disorder, Battens disease.
Embryonic stem cells are a different matter. So far no medical treatments are available. Current research, however, is exploring ways to coax stem cells to grow into the specific cell types that die off in diseases like diabetes, Parkinsons disease, and heart disease, hence all the hype about potential cures. To harvest stem cells, the embryo has to be destroyed.
Stem cell research is vigorously opposed by elements in society ranging from the Vatican to US President George Bush, Christian fundamentalists and some bioethicists and doctors, who argue that the promise of stem cells should not be realized at the expense of human life, even in its most nascent, embryonic stages.
Embryonic stem cell research remains a contentious field of medicine because it requires the creation and then destruction of a human embryo. Scientists say these early, all-purpose cells can be induced to form nerves and specialised tissues to repair this host of life-threatening afflictions because stem cells have the ability to develop into all sorts of specialised body tissue. Stem cell research is not new, but is often misunderstood because it is seen as opening the door to reproductive human cloning, which is rightly outlawed.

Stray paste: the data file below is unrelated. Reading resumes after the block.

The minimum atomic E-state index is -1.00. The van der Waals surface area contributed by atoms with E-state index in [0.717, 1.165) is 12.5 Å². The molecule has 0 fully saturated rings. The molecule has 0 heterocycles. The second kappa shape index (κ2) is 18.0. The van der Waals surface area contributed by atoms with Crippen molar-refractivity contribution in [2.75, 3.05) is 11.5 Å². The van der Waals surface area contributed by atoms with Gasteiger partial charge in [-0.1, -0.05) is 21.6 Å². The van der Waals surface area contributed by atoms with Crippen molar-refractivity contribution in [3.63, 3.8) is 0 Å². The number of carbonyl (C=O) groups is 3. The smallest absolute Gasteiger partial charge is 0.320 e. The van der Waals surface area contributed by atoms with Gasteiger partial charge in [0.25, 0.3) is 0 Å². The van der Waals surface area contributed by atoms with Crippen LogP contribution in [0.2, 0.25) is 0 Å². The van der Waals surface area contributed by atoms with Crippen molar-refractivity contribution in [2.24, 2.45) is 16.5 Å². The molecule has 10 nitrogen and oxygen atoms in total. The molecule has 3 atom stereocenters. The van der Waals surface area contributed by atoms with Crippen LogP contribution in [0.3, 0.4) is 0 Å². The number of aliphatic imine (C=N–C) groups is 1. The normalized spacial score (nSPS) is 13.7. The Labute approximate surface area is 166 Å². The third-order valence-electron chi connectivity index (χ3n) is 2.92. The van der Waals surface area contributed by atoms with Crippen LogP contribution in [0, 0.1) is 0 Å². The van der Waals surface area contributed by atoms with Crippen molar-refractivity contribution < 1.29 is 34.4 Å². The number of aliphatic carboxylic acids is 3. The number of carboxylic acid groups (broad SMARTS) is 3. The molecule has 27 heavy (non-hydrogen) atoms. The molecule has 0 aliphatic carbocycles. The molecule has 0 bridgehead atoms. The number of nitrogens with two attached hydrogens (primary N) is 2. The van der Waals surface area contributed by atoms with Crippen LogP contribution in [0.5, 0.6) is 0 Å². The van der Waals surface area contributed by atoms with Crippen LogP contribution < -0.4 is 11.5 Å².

A great deal more study is necessary before the therapeutic promise of stem cells is fully understood and the benefits achieved and needs support for stem-cell research techniques that bring science and ethics together to promote life, protect life, and save lives.
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